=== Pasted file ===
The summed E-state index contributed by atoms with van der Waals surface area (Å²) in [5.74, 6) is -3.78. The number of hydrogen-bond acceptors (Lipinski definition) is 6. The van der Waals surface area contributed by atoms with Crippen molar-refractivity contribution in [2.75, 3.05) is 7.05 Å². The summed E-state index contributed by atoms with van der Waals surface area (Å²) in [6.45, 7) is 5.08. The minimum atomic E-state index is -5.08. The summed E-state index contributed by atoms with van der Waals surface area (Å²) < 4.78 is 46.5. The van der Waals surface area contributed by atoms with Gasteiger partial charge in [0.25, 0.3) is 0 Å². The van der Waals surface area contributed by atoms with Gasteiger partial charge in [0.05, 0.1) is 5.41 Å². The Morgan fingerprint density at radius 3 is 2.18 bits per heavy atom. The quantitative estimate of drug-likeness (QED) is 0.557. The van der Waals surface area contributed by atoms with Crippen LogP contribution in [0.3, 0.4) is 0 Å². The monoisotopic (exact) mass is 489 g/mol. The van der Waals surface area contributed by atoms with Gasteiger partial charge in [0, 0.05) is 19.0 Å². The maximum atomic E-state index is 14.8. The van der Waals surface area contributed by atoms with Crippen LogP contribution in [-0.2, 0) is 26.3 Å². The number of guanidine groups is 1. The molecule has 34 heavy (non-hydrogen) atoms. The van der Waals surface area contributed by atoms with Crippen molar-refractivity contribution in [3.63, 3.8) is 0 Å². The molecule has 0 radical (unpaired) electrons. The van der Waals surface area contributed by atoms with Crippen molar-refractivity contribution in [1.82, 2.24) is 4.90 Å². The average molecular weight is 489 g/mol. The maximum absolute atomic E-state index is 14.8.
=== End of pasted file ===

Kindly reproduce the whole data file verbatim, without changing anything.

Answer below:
The summed E-state index contributed by atoms with van der Waals surface area (Å²) in [5.74, 6) is -3.78. The number of hydrogen-bond acceptors (Lipinski definition) is 6. The van der Waals surface area contributed by atoms with Crippen molar-refractivity contribution in [2.75, 3.05) is 7.05 Å². The summed E-state index contributed by atoms with van der Waals surface area (Å²) in [6.45, 7) is 5.08. The minimum atomic E-state index is -5.08. The summed E-state index contributed by atoms with van der Waals surface area (Å²) < 4.78 is 46.5. The van der Waals surface area contributed by atoms with Gasteiger partial charge in [0.25, 0.3) is 0 Å². The van der Waals surface area contributed by atoms with Gasteiger partial charge in [0.05, 0.1) is 5.41 Å². The Morgan fingerprint density at radius 3 is 2.18 bits per heavy atom. The quantitative estimate of drug-likeness (QED) is 0.557. The van der Waals surface area contributed by atoms with Crippen LogP contribution in [0.3, 0.4) is 0 Å². The monoisotopic (exact) mass is 489 g/mol. The van der Waals surface area contributed by atoms with Gasteiger partial charge in [0, 0.05) is 19.0 Å². The maximum atomic E-state index is 14.8. The van der Waals surface area contributed by atoms with Crippen LogP contribution in [-0.2, 0) is 26.3 Å². The number of guanidine groups is 1. The molecule has 34 heavy (non-hydrogen) atoms. The van der Waals surface area contributed by atoms with Crippen molar-refractivity contribution in [3.63, 3.8) is 0 Å². The molecule has 0 radical (unpaired) electrons. The van der Waals surface area contributed by atoms with Crippen molar-refractivity contribution in [1.82, 2.24) is 4.90 Å². The average molecular weight is 489 g/mol. The maximum absolute atomic E-state index is 14.8.